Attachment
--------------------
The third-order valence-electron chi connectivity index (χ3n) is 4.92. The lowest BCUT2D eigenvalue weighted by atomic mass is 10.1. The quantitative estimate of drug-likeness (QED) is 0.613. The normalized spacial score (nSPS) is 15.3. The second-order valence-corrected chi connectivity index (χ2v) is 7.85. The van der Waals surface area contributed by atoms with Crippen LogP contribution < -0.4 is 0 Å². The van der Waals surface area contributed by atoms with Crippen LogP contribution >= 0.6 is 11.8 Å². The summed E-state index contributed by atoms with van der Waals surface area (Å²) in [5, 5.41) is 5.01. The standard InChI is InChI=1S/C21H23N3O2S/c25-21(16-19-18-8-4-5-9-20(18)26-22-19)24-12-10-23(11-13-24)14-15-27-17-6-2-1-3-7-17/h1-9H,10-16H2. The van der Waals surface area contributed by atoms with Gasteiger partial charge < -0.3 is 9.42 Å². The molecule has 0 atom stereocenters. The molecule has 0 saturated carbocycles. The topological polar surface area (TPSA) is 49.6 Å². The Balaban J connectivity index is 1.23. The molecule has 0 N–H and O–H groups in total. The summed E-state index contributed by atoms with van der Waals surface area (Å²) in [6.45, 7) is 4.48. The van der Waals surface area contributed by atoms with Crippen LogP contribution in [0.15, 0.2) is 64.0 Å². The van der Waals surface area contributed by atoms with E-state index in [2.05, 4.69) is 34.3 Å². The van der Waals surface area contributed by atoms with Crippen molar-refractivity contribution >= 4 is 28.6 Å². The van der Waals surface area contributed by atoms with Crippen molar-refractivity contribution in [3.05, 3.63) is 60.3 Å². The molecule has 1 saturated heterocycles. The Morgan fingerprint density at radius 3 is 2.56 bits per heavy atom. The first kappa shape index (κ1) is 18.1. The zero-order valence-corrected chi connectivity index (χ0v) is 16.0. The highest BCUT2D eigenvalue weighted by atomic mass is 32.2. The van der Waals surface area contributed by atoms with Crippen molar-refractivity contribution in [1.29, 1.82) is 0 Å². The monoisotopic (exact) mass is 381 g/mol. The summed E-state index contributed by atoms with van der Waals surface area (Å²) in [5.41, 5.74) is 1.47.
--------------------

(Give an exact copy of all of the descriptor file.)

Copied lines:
The third-order valence-electron chi connectivity index (χ3n) is 4.92. The lowest BCUT2D eigenvalue weighted by atomic mass is 10.1. The quantitative estimate of drug-likeness (QED) is 0.613. The normalized spacial score (nSPS) is 15.3. The second-order valence-corrected chi connectivity index (χ2v) is 7.85. The van der Waals surface area contributed by atoms with Crippen LogP contribution < -0.4 is 0 Å². The van der Waals surface area contributed by atoms with Crippen LogP contribution >= 0.6 is 11.8 Å². The summed E-state index contributed by atoms with van der Waals surface area (Å²) in [5, 5.41) is 5.01. The standard InChI is InChI=1S/C21H23N3O2S/c25-21(16-19-18-8-4-5-9-20(18)26-22-19)24-12-10-23(11-13-24)14-15-27-17-6-2-1-3-7-17/h1-9H,10-16H2. The van der Waals surface area contributed by atoms with Gasteiger partial charge < -0.3 is 9.42 Å². The molecule has 0 atom stereocenters. The molecule has 0 saturated carbocycles. The topological polar surface area (TPSA) is 49.6 Å². The Balaban J connectivity index is 1.23. The molecule has 0 N–H and O–H groups in total. The summed E-state index contributed by atoms with van der Waals surface area (Å²) in [6.45, 7) is 4.48. The van der Waals surface area contributed by atoms with Crippen LogP contribution in [0.15, 0.2) is 64.0 Å². The van der Waals surface area contributed by atoms with E-state index in [2.05, 4.69) is 34.3 Å². The van der Waals surface area contributed by atoms with Crippen molar-refractivity contribution >= 4 is 28.6 Å². The van der Waals surface area contributed by atoms with Crippen molar-refractivity contribution in [3.05, 3.63) is 60.3 Å². The molecule has 1 saturated heterocycles. The Morgan fingerprint density at radius 3 is 2.56 bits per heavy atom. The first kappa shape index (κ1) is 18.1. The zero-order valence-corrected chi connectivity index (χ0v) is 16.0. The highest BCUT2D eigenvalue weighted by atomic mass is 32.2. The van der Waals surface area contributed by atoms with Crippen molar-refractivity contribution in [1.29, 1.82) is 0 Å². The monoisotopic (exact) mass is 381 g/mol. The summed E-state index contributed by atoms with van der Waals surface area (Å²) in [5.41, 5.74) is 1.47.